Patrick Cairns
5 minute read
23 Mar 2018
7:41 am

The huge task of ‘recapturing the state’

Patrick Cairns

It’s about much more than rooting out corruption.

Just 12 months ago, headlines were emerging that then finance minister Pravin Gordhan faced imminent arrest. Cyril Ramaphosa had hardly begun any kind of campaign for the ANC presidency and it seemed inevitable that Nkosazana Dlamini-Zuma would ascend to that position.

“It also looked like Jacob Zuma was immune to any sanction at all,” said political analyst Daniel Silke, speaking at the University of Cape Town’s Graduate School of Business this week. “The Guptas were virtually running the show.”

Considering how different things look now, Silke said, one has to acknowledge that there has been “substantial change” in South Africa.

“We’ve done remarkably well to begin to confront some of the very big demons we faced,” Silke said. “Just the reintroduction of charges against former president Jacob Zuma and the suspension of Tom Moyane at Sars are quite remarkable.”

Read: Ramaphosa suspends Sars head Moyane

Independent consultant and analyst, Raenette Taljaard, who served as a DA member of parliament between 1999 and 2005 agreed that the reinstatement of charges relating to the arms deal against Zuma are an indication of how the environment has shifted under President Cyril Ramaphosa.

“When I served on the Standing Committee on Public Accounts (Scopa), a lot of us laboured for probably two years on the arms deal never to see a real outcome,” said Taljaard. “Questions in parliament to the former president are 16 years in the past. It’s early days in a mammoth task, but we do see a very clear effort at a clean up operation.”

Lost years

Professor Haroon Bhorat from the School of Economics at the University of Cape Town agreed that “recapturing the state” is a huge undertaking. He pointed out that it was as long ago as 2010 that Barbara Hogan was fired as Minister of Public Enterprises, which could be seen as one of the first significant moments in state capture.

“Appreciating the period that we have lived under state capture and the raiding of state coffers is really important,” said Bhorat. “If it went on for eight years, that must mean that it’s not going to be a quick fix.”

He added that the damage to the country over this period was far greater than just the sum of money lost to corruption.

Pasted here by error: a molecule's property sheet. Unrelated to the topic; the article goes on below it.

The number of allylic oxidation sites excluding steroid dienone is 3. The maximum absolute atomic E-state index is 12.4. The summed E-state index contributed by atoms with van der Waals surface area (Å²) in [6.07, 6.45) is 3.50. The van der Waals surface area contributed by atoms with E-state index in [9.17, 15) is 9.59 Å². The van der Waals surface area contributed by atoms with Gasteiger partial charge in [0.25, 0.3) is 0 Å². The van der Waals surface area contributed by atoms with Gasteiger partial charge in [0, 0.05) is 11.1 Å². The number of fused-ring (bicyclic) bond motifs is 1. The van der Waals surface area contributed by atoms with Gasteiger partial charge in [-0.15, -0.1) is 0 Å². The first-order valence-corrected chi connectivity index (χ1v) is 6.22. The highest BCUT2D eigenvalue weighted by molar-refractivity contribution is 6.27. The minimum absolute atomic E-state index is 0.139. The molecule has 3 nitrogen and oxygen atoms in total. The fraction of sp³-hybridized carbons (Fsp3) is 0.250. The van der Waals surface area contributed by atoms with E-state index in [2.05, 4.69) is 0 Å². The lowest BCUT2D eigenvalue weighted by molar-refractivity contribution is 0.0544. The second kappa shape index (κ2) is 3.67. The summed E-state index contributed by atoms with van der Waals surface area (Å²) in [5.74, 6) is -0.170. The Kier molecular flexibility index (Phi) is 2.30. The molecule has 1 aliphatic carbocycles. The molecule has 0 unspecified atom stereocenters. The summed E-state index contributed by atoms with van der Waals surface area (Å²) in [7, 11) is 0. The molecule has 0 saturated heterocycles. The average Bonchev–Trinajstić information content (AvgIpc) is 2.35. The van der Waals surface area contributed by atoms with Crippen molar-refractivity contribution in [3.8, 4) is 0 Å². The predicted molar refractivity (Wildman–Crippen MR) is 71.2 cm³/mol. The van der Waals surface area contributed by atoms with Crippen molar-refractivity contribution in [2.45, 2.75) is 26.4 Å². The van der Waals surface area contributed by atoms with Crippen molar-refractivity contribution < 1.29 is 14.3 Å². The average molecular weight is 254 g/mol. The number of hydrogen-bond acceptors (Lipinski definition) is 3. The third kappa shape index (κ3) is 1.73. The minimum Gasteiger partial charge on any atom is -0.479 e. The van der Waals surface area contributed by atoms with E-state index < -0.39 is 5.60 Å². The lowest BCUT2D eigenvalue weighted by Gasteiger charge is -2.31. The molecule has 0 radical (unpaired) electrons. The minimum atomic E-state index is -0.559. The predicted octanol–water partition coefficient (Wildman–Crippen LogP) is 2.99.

“Those were eight lost years in terms of building a more constructive, nuanced economic policy framework for the country,” Bhorat said. “Now we can think a bit more about economic policy, about how do to development more creatively.”

Read: We survived the budget, now for the really big questions

This is critical to guard against something similar to the Zuma era reoccurring.

“It can manifest itself again if we continue with the nature and structure of growth we have had,” said Bhorat. “That is capital-intensive growth that does not absorb labour, with rising inequality levels, and modest changes in poverty.

“It’s a classic middle income country growth trap,” Bhorat added. “If you combine that with a toxic political environment, that is what allows for what we’ve seen in terms of state capture, as the growth benefits are not there for society that is essentially fragmented along racial lines. What the current Ramaphosa regime offers is a window of opportunity to do growth differently.”

First steps

This is, however, far from a simple task. Ramaphosa has to bring competing interests together to find common ground, even within his own party.

“He has to show distinct change to keep the business community and ratings agencies on board,” said Silke. “But how does he balance that to retain unity within the ANC and to appease populist sentiment?”

The president has at least begun with a focus on reforming state-owned enterprises (SOEs) that over the past few years appear to have been primary targets of looting and have come to represent serious risk to the fiscus.

Read: SA to reform state firms after graft scandals – minister

“It’s almost true to say that, outside of Eskom, you can fire everyone on all SOE boards and you won’t lose anything,” said Bhorat. “And once you reengineer the boards you are on your way because the boards can then appoint new CEOs and CFOs and so on.”

Taljaard agreed.

“A huge amount of work is needed on the balance sheets of SOEs and finding structures that are workable and sustainable,” she said. “For instance, Eskom should have been split a long time ago. These issues are now front and centre not only for the reformers but also the ratings agencies.”

Another big issue is the public sector wage bill, which has become nearly 35% of government’s budget.

Read: SA’s whale-sized public sector wage bill approaches a cliff

“In the Jacob Zuma years we saw a ballooning of the public sector wage bill,” said Silke. “Ratings agencies will want to see action on government expenditure, and at least freezing or curtailing of some of the excess in the public service.”

Silke added that while the damage that has been done is severe, there is reason to believe it can be remedied.

“I actually believe that the social compact theory that Ramaphosa puts forward is the critical issue for us all,” he said “The question is can he get everybody on board. I think if there is anybody who can get business, labour, the state, civil society and special interest groups together as a collective it’s probably him. That’s where my hope is – in getting a collective solution.”

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